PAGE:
"Looking back, I can offer no defense for my conduct. I was wrong, and I have to live with these sins, and the ones to come, every single day."
- Sugar Ray Leonard, from The Big Fight
If you have ever lingered in the company of reporters who'd been around during his heyday, you would sometimes hear tales of Sugar Ray Leonard’s wicked, wicked ways. The stories typically involved Leonard and his henchmen creeping around in the early morning hours of some city, usually Las Vegas, trolling for drugs and nasty ladies. The picture that emerged of Leonard was of an insatiable party animal, and a bit of a rube, the sort of character Budd Schulberg might’ve written about to describe the pitfalls of success in America.
As amusing as these anecdotes were, they had the believability of Bigfoot sightings. The sources were suspect, for by the end of his career, long removed from his days as the grinning Olympian who had charmed us all, Leonard was pegged as a huckster, a creation of television. Still, you wondered if the stories were true, and if Leonard was just another athlete with no regard for anything but his own lust and appetite.
In Leonard's new book, The Big Fight, My Life In and Out of the Ring, (Viking, $26.95), Leonard admits to being a cocaine user, an alcoholic, a womanizer, a terrible husband and father, and a self-absorbed egomaniac. He surrounded himself with bloodsuckers that siphoned money from him, usually to pay for their own drug habits. He kept these losers handy because they gave him the attention he craved. Praise, it seemed, was nearly as addicting as any of the narcotics mentioned in The Big Fight, which feels like an apology for a life badly spent. It's also Leonard's way of telling those gossipy old writers that they didn't know half the story.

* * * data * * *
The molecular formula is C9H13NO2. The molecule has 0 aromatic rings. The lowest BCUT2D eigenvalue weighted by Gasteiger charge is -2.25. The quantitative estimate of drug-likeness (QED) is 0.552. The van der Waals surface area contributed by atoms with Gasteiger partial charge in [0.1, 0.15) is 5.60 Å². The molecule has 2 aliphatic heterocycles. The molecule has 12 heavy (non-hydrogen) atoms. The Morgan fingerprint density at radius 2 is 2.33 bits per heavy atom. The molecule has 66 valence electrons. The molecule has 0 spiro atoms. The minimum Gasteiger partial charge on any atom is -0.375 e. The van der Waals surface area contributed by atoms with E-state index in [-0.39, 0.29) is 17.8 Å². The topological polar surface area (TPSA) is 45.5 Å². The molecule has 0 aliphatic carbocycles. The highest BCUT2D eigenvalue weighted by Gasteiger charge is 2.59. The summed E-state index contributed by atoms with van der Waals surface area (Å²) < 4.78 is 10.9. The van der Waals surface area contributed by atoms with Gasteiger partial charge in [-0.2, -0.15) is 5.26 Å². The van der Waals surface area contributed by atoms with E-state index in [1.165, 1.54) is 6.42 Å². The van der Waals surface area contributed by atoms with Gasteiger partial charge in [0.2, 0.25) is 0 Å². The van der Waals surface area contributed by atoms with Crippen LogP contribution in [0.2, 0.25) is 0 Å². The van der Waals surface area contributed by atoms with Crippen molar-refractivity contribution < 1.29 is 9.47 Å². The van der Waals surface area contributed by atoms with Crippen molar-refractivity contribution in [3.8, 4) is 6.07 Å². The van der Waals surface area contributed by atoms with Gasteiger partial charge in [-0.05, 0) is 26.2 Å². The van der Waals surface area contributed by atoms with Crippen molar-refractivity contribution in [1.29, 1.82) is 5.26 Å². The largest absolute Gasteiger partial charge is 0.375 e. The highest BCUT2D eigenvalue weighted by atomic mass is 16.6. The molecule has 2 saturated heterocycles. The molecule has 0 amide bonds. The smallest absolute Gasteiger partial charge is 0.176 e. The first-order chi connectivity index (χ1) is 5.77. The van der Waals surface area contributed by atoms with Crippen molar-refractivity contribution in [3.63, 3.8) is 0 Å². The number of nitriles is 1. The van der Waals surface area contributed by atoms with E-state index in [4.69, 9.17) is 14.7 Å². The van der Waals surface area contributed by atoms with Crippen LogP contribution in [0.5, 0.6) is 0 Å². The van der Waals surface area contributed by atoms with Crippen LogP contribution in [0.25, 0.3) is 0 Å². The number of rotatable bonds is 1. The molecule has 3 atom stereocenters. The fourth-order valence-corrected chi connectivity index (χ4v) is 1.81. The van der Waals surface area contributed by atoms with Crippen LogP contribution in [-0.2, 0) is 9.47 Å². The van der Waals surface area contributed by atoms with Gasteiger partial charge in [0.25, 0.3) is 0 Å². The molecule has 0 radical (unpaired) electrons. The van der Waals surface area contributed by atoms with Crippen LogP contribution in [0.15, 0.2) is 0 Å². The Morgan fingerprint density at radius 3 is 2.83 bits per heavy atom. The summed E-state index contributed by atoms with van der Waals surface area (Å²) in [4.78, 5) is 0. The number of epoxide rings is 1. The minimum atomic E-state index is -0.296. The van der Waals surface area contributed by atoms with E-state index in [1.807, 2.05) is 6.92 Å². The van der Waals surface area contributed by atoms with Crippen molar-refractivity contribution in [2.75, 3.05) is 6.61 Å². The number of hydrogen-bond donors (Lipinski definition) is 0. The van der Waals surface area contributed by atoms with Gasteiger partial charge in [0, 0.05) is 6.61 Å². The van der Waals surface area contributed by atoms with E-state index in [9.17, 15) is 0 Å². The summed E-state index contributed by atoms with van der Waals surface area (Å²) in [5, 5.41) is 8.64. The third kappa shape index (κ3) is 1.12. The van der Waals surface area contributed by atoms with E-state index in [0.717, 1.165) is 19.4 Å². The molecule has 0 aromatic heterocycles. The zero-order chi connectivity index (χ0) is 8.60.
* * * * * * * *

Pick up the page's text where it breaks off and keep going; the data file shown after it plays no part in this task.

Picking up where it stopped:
Between the fall of Muhammad Ali and the rise of Mike Tyson, boxing's spotlight shined brightest on Leonard. His ascent coincided with an unprecedented boxing boom, which included an explosion of television coverage, and the rise of Las Vegas as boxing’s new epicenter. The precocious kid who had covered his pimples with makeup and practiced smiling, hit upon a master stroke when he followed a buddy's advice to speak slowly, creating the smooth persona that made him a hit on Madison Avenue. As his star soared, every Leonard bout became a major media event. He thrived in the glow of the go-go Eighties, his ever increasing paydays reflecting the “greed is good” sensibility that defined the era. Most believed he'd retire from boxing with no problems.